2

I'm using the below command using an alias to print the sum of all file sizes by owner in a directory

ls -l $dir | awk ' NF>3 { file[$3]+=$5 } \
END { for( i in file) { ss=file[i]; \
if(ss >=1024*1024*1024 ) {size=ss/1024/1024/1024; unit="G"} else \ 
if(ss>=1024*1024) {size=ss/1024/1024; unit="M"} else {size=ss/1024; unit="K"}; \
format="%.2f%s"; res=sprintf(format,size,unit); \
printf "%-8s %12d\t%s\n",res,file[i],i }}' | sort -k2 -nr

but, it doesn't seem to be fast all the times.

Is it possible to get the same output in some other way, but faster?

  • 2
    why not parse ls – Barmar Mar 21 at 15:18
  • 1
    You don't need to escape newlines inside a string. – Barmar Mar 21 at 15:19
  • check superuser.com/a/597173 – UjinT34 Mar 21 at 15:31
  • When it's slow, how fast is ls -l $dir alone? On some file systems, listing large directories is very, very slow. – Aaron Digulla Mar 21 at 16:29
  • 1
    I have around 308,530 files under one such directory.. – stack0114106 Mar 21 at 18:14
2

Get a listing, add up sizes, and sort it by owner (with Perl)

perl -wE'
    chdir (shift // "."); 
    for (glob ".* *") { 
        next if not -f;
        ($owner_id, $size) = (stat)[4,7]
            or do { warn "Trouble stat for: $_"; next };
        $rept{$owner_id} += $size 
    } 
    say (getpwuid($_)//$_, " => $rept{$_} bytes") for sort keys %rept
'

I didn't get to benchmark it, and it'd be worth trying it out against an approach where the directory is iterated over, as opposed to glob-ed (while I found glob much faster in a related problem).

I expect good runtimes in comparison with ls, which slows down dramatically as a file list in a single directory gets long. This is due to the system so Perl will be affected as well but as far as I recall it handles it far better. However, I've seen a dramatic slowdown only once entries get to half a million or so, not a few thousand, so I am not sure why it runs slow on your system.

If this need be recursive then use File::Find. For example

perl -MFile::Find -wE'
    $dir = shift // "."; 
    find( sub { 
        return if not -f;
        ($owner_id, $size) = (stat)[4,7] 
            or do { warn "Trouble stat for: $_"; return }; 
        $rept{$owner_id} += $size 
    }, $dir ); 
    say (getpwuid($_)//$_, "$_ => $rept{$_} bytes") for keys %rept
'

This scans a directory with 2.4 Gb, of mostly small files over a hierarchy of subdirectories, in a little over 2 seconds. The du -sh took around 5 seconds (the first time round).


It is reasonable to bring these two into one script

use warnings;
use strict;
use feature 'say';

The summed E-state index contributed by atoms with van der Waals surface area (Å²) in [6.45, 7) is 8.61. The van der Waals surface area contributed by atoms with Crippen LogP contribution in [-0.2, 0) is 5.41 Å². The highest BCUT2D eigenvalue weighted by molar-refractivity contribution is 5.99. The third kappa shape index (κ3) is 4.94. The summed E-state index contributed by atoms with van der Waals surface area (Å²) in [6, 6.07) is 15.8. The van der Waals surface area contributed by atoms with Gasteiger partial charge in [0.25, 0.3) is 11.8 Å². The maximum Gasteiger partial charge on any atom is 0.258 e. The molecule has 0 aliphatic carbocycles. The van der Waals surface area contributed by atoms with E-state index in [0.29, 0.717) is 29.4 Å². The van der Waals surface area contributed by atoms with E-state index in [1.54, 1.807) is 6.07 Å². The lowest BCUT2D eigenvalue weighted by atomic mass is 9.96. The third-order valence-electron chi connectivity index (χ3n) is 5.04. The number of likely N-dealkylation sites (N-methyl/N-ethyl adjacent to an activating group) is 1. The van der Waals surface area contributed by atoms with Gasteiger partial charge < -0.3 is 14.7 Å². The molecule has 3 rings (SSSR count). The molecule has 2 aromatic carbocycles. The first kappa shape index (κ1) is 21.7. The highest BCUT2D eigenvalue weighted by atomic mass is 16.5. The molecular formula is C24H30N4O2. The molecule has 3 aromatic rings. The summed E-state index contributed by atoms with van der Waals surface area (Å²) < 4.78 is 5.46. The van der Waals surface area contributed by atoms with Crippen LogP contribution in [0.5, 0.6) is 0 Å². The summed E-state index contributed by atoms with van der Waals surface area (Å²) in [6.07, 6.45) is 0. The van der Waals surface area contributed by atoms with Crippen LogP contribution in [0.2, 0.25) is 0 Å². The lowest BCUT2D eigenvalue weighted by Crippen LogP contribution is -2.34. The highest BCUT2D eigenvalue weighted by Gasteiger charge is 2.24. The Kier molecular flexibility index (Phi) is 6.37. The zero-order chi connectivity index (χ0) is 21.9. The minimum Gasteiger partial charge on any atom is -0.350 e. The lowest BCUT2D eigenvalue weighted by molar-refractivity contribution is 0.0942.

use File::Find;
use Getopt::Long;

my %rept;    
sub get_sizes {
    return if not -f; 
    my ($owner_id, $size) = (stat)[4,7] 
        or do { warn "Trouble stat for: $_"; return };
    $rept{$owner_id} += $size 
}

my ($dir, $recurse) = ('.', '');
GetOptions('recursive|r!' => \$recurse, 'directory|d=s' => \$dir)
    or die "Usage: $0 [--recursive] [--directory dirname]\n";

($recurse) 
    ? find( { wanted => \&get_sizes }, $dir )
    : find( { wanted => \&get_sizes, 
              preprocess => sub { return grep { -f } @_ } }, $dir );

say (getpwuid($_)//$_, " => $rept{$_} bytes") for keys %rept;

I find this to perform about the same as the one-dir-only code above, when run non-recursively (default as it stands).

Note that File::Find::Rule interface has many conveniences but is slower in some important use cases, what clearly matters here. (That analysis should be redone since it's a few years old.)

  • as well as getpwuid possibly returning nothing (and thus merging distinct uids), if you invoke it in the find sub, you call it once per file, compared to once per uid if you do it during the say. – jhnc Mar 21 at 19:01
  • @jhnc Yes, on both: (1) just added error handling, (2) I'm not concerned with an extra syscall in processing (getting list out of the system is slow) and wanted to gather names, but yes, that would be faster (and probably generally better to keep it as returned by stat) – zdim Mar 21 at 19:15
  • @stack0114106 Ah! So that must've been about users that have been removed (or such) so getwpuid returned nothing (undef) --- a reminder to always, indeed include all requisite tests!!! (Still don't see why the debugging prints failed with the warning "uninitialized value $owner_id") – zdim Mar 21 at 19:25
  • @zdim I created a folder with 200k files and ran your code with getpwuid in for and then moved to say. First took 2.456s/1.063s/1.369s, second took 0.862s/0.347s/0.515s. Those extra calls add up! (on an SSD at least...) :-) – jhnc Mar 21 at 20:43
  • btw, I think your find version has typo in the regexp - should be /^\.\.?$/ or similar – jhnc Mar 21 at 20:56
4

Another perl one, that displays total sizes sorted by user:

#!/usr/bin/perl
use warnings;
use strict;
use autodie;
use feature qw/say/;
use File::Spec;
use Fcntl qw/:mode/;

my $dir = shift;
my %users;

opendir(my $d, $dir);
while (my $file = readdir $d) {
  my $filename = File::Spec->catfile($dir, $file);
  my ($mode, $uid, $size) = (stat $filename)[2, 4, 7];
  $users{$uid} += $size if S_ISREG($mode);
}
closedir $d;

my @sizes = sort { $a->[0] cmp $b->[0] }
  map { [ getpwuid($_) // $_, $users{$_} ] } keys %users;
local $, = "\t";
say @$_ for @sizes;
  • what does if S_ISREG($mode) do ?.. – stack0114106 Mar 21 at 18:16
  • yes your solution works.. thank you – stack0114106 Mar 21 at 18:50
  • @stack0114106 It limits the size tracking to regular files - skips directories, fifos, sockets, devices, etc. Same idea as the -f $file in another answer, just a different way of checking. – Shawn Mar 21 at 21:09
2

Parsing output from ls - bad idea.

How about using find instead?

  • start in directory ${dir}
    • limit to that directory level (-maxdepth 1)
    • limit to files (-type f)
    • print a line with user name and file size in bytes (-printf "%u %s\n")
  • run the results through a perl filter